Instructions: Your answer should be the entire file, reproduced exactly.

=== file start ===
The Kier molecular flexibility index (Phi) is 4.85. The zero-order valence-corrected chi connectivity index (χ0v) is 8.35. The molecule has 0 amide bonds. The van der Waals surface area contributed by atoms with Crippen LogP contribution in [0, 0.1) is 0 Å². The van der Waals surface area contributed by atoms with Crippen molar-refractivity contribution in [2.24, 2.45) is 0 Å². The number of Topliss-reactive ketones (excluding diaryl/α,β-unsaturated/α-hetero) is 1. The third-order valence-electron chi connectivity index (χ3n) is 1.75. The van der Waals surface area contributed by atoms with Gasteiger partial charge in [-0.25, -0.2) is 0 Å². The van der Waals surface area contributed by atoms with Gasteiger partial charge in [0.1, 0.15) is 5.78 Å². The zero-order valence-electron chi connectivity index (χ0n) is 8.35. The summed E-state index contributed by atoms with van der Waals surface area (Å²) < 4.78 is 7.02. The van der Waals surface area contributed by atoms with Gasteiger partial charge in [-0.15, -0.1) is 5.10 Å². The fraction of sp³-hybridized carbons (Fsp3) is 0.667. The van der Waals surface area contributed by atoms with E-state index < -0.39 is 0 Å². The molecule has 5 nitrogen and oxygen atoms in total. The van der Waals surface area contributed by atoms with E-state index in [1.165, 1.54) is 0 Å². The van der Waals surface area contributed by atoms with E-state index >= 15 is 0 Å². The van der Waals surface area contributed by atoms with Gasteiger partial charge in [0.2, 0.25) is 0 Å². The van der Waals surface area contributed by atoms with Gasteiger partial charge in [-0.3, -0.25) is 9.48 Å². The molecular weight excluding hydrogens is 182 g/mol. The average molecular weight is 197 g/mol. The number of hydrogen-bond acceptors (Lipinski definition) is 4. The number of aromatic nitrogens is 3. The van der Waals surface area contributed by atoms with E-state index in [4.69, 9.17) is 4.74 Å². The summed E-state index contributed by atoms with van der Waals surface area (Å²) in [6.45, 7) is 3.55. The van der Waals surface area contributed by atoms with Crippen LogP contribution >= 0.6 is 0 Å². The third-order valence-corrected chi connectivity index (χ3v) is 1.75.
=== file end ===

The Kier molecular flexibility index (Phi) is 4.85. The zero-order valence-corrected chi connectivity index (χ0v) is 8.35. The molecule has 0 amide bonds. The van der Waals surface area contributed by atoms with Crippen LogP contribution in [0, 0.1) is 0 Å². The van der Waals surface area contributed by atoms with Crippen molar-refractivity contribution in [2.24, 2.45) is 0 Å². The number of Topliss-reactive ketones (excluding diaryl/α,β-unsaturated/α-hetero) is 1. The third-order valence-electron chi connectivity index (χ3n) is 1.75. The van der Waals surface area contributed by atoms with Gasteiger partial charge in [-0.25, -0.2) is 0 Å². The van der Waals surface area contributed by atoms with Gasteiger partial charge in [0.1, 0.15) is 5.78 Å². The zero-order valence-electron chi connectivity index (χ0n) is 8.35. The summed E-state index contributed by atoms with van der Waals surface area (Å²) < 4.78 is 7.02. The van der Waals surface area contributed by atoms with Gasteiger partial charge in [-0.15, -0.1) is 5.10 Å². The fraction of sp³-hybridized carbons (Fsp3) is 0.667. The van der Waals surface area contributed by atoms with E-state index < -0.39 is 0 Å². The molecule has 5 nitrogen and oxygen atoms in total. The van der Waals surface area contributed by atoms with E-state index in [1.165, 1.54) is 0 Å². The van der Waals surface area contributed by atoms with E-state index >= 15 is 0 Å². The van der Waals surface area contributed by atoms with Gasteiger partial charge in [0.2, 0.25) is 0 Å². The van der Waals surface area contributed by atoms with Gasteiger partial charge in [-0.3, -0.25) is 9.48 Å². The molecular weight excluding hydrogens is 182 g/mol. The average molecular weight is 197 g/mol. The number of hydrogen-bond acceptors (Lipinski definition) is 4. The number of aromatic nitrogens is 3. The van der Waals surface area contributed by atoms with E-state index in [4.69, 9.17) is 4.74 Å². The summed E-state index contributed by atoms with van der Waals surface area (Å²) in [6.45, 7) is 3.55. The van der Waals surface area contributed by atoms with Crippen LogP contribution >= 0.6 is 0 Å². The third-order valence-corrected chi connectivity index (χ3v) is 1.75.